This text explores the nature of Polish Catholicism in the first half of the twentieth century and the changes it underwent under the policies of Soviet Communism. Of particular note are the laws and policies that were employed by the state in order to destroy religion in general, and Catholicism in particular. The text also explores the way that the strong tradition of Polish culture prepared the populace to be uniquely resistant to attempts to destroy its Christian religious life. It is ultimately, a story of the triumph of the people over the state.
Table of Contents:
1. The Legal Status of the Church in Pre-War Poland 9
2. Abrogation of the Concordat 20
3. Legal Status of the Church in Postwar Poland 30
4. Legislation Affecting the Temporal Goods of the Church 53
5. The Church’s Teaching Activity in the Schools 68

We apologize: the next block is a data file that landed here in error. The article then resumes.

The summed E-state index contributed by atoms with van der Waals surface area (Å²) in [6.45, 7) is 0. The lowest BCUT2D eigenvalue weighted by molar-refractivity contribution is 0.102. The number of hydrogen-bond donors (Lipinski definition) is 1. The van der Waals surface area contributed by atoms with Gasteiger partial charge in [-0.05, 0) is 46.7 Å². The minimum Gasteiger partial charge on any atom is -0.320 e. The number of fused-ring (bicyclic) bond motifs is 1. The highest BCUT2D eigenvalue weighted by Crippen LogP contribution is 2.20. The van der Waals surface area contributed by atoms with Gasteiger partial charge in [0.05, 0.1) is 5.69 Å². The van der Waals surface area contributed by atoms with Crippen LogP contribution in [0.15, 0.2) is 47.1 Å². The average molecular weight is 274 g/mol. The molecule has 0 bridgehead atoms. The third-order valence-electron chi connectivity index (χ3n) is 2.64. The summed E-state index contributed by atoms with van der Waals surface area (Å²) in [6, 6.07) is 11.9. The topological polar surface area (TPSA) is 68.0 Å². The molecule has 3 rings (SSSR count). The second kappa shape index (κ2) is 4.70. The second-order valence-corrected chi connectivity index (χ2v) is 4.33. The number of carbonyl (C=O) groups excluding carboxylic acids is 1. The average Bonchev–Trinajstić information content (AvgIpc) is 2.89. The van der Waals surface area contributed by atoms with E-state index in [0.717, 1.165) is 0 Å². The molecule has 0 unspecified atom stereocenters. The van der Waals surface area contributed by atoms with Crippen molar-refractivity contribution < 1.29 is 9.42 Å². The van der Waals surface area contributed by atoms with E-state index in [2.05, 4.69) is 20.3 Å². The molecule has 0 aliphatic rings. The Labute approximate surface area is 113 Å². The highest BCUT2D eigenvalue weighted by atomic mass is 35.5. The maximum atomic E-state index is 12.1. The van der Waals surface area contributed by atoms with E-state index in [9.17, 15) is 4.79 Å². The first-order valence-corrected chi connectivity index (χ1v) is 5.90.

6. Legislation Affecting Christian Marriage 102
7. The Main Events Affecting Church-State Relations 115
8. The 1989 Statute on Church-State Relations 129
9. The 1993 Concordat with the Vatican 143
10. The 1997 Constitution of the Republic of Poland 158
Chapter Notes 177
About The Author:
Marian S. Mazgaj has worked as professor of theology and philosophy at numerous institutions of higher education, and is the author of two books and hundreds of articles. He is a pastoral associate at St. Matthew’s Episcopal Church in Wheeling, West Virginia.